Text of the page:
Introduction There is evidence of benefit for multimodal treatments including exercise in the management of lateral epicondylalgia (LE), but little is known of the effects of isometric exercise alone. We investigated the effect of an 8 week home program of graded isometric exercise compared to wait-and-see on clinical outcomes in people with unilateral LE.
Methods Forty patients with LE were randomised to either wait-and-see (n=19) or an 8 week home exercise program (n=21). During a single session, patients assigned to exercise were instructed to complete a standardised daily program of isometric wrist extension with weekly increase in exercise volume. Primary outcomes were global rating of change (GROC) and Patient-rated Tennis Elbow Evaluation (PRTEE) at 8 weeks. Secondary outcomes were pain on an 11-point numerical rating scale, pain-free grip force, and thermal and pressure pain thresholds as a measure of nervous system sensitisation at 8 weeks.
Results The home exercise group had lower PRTEE scores at 8 weeks compared to the wait–and-see group (standardised mean difference: 0.86, 95% confidence interval 0.2 to 1.5). No significant differences were observed between groups for all other measures.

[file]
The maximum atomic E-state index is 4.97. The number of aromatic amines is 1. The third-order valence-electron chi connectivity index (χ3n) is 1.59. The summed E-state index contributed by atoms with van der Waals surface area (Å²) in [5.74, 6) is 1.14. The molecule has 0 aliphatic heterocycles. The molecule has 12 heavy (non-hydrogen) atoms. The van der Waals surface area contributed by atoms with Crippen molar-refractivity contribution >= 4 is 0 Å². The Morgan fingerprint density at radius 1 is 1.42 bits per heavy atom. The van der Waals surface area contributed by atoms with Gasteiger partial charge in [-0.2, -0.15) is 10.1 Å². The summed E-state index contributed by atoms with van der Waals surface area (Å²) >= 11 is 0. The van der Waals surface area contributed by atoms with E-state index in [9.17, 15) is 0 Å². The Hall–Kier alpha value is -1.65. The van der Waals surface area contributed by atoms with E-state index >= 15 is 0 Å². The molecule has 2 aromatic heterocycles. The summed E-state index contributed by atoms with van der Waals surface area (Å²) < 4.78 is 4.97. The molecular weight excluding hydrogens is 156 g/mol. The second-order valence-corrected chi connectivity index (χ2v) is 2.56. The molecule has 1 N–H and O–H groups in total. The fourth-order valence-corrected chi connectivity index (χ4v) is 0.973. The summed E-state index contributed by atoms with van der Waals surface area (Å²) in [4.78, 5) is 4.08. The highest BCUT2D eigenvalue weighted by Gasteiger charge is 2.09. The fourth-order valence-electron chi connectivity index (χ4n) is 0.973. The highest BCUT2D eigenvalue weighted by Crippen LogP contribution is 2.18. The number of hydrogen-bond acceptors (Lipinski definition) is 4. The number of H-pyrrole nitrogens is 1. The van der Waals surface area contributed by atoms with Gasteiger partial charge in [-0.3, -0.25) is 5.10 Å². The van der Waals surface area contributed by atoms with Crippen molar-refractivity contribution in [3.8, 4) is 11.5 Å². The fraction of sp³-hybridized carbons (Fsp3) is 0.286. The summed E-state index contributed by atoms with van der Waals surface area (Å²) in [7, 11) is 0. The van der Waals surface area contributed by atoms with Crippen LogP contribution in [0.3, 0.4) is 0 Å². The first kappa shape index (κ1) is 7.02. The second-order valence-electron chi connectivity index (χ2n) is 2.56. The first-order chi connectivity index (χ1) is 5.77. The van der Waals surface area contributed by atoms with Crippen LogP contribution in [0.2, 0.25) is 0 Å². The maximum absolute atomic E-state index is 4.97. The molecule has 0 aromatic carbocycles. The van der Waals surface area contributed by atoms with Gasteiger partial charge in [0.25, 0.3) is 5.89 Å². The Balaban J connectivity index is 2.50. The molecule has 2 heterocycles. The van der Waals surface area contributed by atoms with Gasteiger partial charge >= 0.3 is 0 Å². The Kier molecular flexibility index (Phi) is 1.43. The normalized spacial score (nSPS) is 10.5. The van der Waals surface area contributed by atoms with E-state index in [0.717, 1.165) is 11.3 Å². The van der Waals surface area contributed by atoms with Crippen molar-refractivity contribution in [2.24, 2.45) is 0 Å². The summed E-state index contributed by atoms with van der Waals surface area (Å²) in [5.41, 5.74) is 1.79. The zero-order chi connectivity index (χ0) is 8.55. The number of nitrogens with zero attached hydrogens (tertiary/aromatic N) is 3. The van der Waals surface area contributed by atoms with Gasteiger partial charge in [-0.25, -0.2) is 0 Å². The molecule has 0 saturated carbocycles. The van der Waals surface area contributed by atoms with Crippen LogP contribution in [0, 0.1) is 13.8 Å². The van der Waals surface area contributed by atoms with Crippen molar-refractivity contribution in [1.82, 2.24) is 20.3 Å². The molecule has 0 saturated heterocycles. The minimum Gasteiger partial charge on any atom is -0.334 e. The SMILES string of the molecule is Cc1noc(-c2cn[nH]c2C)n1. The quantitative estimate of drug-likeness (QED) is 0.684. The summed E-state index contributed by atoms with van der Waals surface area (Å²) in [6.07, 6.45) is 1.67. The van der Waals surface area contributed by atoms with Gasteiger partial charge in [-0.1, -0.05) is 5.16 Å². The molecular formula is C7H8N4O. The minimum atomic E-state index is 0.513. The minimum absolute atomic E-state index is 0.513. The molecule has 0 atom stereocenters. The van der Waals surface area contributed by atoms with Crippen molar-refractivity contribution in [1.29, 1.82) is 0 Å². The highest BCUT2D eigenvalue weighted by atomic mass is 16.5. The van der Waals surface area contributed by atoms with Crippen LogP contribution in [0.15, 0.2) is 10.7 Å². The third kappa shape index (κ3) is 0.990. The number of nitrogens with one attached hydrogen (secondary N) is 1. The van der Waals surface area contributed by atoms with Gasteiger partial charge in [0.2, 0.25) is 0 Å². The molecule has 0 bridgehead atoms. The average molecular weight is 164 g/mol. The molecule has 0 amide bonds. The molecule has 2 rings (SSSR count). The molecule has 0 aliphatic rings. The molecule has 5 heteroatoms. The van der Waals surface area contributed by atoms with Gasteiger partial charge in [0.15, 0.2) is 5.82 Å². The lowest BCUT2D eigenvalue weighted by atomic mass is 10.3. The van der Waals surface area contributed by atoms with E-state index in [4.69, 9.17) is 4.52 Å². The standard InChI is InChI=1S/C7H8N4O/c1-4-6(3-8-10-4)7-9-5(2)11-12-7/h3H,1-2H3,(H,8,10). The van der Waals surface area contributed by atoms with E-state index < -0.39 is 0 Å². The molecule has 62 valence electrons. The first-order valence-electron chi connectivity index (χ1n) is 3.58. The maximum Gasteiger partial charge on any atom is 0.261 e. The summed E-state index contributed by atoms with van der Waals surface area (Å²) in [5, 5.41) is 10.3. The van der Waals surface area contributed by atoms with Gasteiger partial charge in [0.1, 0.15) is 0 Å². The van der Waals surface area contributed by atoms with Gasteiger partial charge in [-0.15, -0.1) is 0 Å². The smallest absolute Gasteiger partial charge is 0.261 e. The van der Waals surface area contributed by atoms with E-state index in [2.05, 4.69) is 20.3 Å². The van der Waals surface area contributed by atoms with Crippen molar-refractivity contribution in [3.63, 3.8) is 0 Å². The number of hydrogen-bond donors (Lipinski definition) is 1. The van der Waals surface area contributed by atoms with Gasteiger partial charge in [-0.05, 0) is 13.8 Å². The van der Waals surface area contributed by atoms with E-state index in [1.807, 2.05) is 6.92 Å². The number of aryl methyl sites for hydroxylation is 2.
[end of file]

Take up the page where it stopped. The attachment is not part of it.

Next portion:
Conclusion Compared to wait-and-see, a home program of graded isometric exercise improved a validated measure of pain and disability for patients with LE. Success rates in both groups for the 8 week trial were comparable to wait-and-see in previous clinical trials, suggesting exercise alone may be insufficient in improving GROC. Isometric exercise may not have an effect on nervous system sensitisation in patients with LE.
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